Maíz-Arévalo (2015) on jockery mockery on Spanish and English Facebook communities

(Image from patheos.com)

pr-2015-0012

Abstract: Understood as an umbrella term covering different phenomena (e.g.,
banter, teasing, jocular insults, etc.), mock impoliteness has long attracted the
attention of scholars. However, most of this research has concentrated on English
while other languages have been neglected. In addition, previous research
has mostly analyzed face-to-face interaction, generally ignoring computer-mediated
communication. This paper aims to redress this imbalance by analyzing
a particular case of mock impoliteness – i.e., jocular mockery – in two Facebook
communities (Spanish and English). More specifically, and following
Haugh’s (2010) and Haugh and Bousfield’s (2012) three inter-related dimensions,
this paper intends to answer three questions: (i) what triggers jocular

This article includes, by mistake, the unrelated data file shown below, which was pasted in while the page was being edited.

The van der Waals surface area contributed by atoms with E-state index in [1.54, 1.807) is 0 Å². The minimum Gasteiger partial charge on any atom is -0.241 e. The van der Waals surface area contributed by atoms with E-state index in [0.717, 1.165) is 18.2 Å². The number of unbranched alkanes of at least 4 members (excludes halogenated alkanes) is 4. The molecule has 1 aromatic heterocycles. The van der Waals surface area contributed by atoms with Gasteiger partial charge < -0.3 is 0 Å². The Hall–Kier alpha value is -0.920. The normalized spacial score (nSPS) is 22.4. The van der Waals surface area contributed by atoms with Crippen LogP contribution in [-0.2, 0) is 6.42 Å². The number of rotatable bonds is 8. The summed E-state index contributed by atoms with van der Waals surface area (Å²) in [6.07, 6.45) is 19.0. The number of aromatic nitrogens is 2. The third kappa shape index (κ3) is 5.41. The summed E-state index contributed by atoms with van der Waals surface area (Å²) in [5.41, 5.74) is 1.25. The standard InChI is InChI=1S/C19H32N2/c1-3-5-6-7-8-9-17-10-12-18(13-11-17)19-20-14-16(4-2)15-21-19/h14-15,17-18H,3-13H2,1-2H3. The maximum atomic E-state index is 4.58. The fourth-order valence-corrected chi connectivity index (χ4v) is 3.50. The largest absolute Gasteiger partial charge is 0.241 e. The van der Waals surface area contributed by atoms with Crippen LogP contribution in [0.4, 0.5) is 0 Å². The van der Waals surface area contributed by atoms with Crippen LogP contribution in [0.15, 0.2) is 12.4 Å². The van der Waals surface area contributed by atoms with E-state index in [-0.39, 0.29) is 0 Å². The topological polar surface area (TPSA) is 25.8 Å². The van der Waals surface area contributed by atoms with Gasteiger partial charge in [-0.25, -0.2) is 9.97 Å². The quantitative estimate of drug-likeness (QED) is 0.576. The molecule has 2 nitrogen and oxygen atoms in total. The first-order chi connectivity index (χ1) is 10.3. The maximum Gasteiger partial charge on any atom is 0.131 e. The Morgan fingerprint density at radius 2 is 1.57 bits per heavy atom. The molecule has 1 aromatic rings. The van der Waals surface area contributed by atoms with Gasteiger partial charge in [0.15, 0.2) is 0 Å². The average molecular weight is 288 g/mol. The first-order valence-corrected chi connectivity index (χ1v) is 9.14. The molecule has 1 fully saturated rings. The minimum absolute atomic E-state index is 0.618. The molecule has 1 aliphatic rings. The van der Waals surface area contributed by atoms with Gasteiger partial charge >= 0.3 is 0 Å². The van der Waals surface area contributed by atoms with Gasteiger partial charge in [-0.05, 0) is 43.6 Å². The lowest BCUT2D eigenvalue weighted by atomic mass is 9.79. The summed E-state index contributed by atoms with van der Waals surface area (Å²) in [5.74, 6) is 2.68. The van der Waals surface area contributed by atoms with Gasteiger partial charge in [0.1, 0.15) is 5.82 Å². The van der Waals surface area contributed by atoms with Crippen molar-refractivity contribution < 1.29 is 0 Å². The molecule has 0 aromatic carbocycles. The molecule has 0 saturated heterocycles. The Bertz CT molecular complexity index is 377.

mockery in each corpus? (ii) How is it “framed”? And (iii) how do interlocutors
respond to it? To this end, two balanced datasets were gathered: one in (British)
English and one in (Peninsular) Spanish, consisting of 6,215 and 6,193 words
respectively. Results show that jocular mockery is pervasive in both datasets
and both British and Spanish users resort to it when confronted with bragging.
Likewise, both groups borrow framing strategies from face-to-face communication
but also employ other means afforded by Facebook itself. They also opt
for accepting it good-naturedly as a way to boost group rapport.
Keywords: jocular mockery, computer-mediated communication,

 

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